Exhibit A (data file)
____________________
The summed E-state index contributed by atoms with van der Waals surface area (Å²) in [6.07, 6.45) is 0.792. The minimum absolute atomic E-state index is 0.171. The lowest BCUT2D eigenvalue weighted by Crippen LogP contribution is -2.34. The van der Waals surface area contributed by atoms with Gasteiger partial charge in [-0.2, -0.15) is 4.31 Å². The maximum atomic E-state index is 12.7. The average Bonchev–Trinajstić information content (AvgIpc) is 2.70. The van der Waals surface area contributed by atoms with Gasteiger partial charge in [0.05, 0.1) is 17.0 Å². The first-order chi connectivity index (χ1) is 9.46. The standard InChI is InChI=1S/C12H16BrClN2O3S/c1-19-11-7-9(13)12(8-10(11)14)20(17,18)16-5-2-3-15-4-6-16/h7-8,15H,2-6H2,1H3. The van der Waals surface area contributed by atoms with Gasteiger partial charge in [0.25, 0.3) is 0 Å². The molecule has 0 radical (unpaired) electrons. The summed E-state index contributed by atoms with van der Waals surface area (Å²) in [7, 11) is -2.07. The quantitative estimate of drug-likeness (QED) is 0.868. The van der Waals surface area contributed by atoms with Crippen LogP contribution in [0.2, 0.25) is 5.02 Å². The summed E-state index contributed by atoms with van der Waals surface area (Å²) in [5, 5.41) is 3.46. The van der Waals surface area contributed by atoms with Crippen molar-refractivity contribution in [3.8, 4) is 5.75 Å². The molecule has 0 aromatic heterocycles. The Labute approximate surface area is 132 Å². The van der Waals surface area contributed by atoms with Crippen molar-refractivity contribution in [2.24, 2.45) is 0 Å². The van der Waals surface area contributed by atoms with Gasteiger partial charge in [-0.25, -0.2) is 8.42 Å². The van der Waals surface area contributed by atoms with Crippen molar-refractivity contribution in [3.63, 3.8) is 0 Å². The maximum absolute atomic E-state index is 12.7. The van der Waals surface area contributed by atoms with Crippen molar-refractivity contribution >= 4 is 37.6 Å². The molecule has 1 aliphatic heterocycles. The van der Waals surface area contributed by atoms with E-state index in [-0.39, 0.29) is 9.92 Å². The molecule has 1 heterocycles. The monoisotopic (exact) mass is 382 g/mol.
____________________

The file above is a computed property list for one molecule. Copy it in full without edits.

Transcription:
The summed E-state index contributed by atoms with van der Waals surface area (Å²) in [6.07, 6.45) is 0.792. The minimum absolute atomic E-state index is 0.171. The lowest BCUT2D eigenvalue weighted by Crippen LogP contribution is -2.34. The van der Waals surface area contributed by atoms with Gasteiger partial charge in [-0.2, -0.15) is 4.31 Å². The maximum atomic E-state index is 12.7. The average Bonchev–Trinajstić information content (AvgIpc) is 2.70. The van der Waals surface area contributed by atoms with Gasteiger partial charge in [0.05, 0.1) is 17.0 Å². The first-order chi connectivity index (χ1) is 9.46. The standard InChI is InChI=1S/C12H16BrClN2O3S/c1-19-11-7-9(13)12(8-10(11)14)20(17,18)16-5-2-3-15-4-6-16/h7-8,15H,2-6H2,1H3. The van der Waals surface area contributed by atoms with Gasteiger partial charge in [0.25, 0.3) is 0 Å². The molecule has 0 radical (unpaired) electrons. The summed E-state index contributed by atoms with van der Waals surface area (Å²) in [7, 11) is -2.07. The quantitative estimate of drug-likeness (QED) is 0.868. The van der Waals surface area contributed by atoms with Crippen LogP contribution in [0.2, 0.25) is 5.02 Å². The summed E-state index contributed by atoms with van der Waals surface area (Å²) in [5, 5.41) is 3.46. The van der Waals surface area contributed by atoms with Crippen molar-refractivity contribution in [3.8, 4) is 5.75 Å². The molecule has 0 aromatic heterocycles. The Labute approximate surface area is 132 Å². The van der Waals surface area contributed by atoms with Crippen molar-refractivity contribution in [2.24, 2.45) is 0 Å². The van der Waals surface area contributed by atoms with Gasteiger partial charge in [-0.25, -0.2) is 8.42 Å². The van der Waals surface area contributed by atoms with Crippen molar-refractivity contribution in [3.63, 3.8) is 0 Å². The maximum absolute atomic E-state index is 12.7. The van der Waals surface area contributed by atoms with Crippen molar-refractivity contribution >= 4 is 37.6 Å². The molecule has 1 aliphatic heterocycles. The van der Waals surface area contributed by atoms with E-state index in [-0.39, 0.29) is 9.92 Å². The molecule has 1 heterocycles. The monoisotopic (exact) mass is 382 g/mol.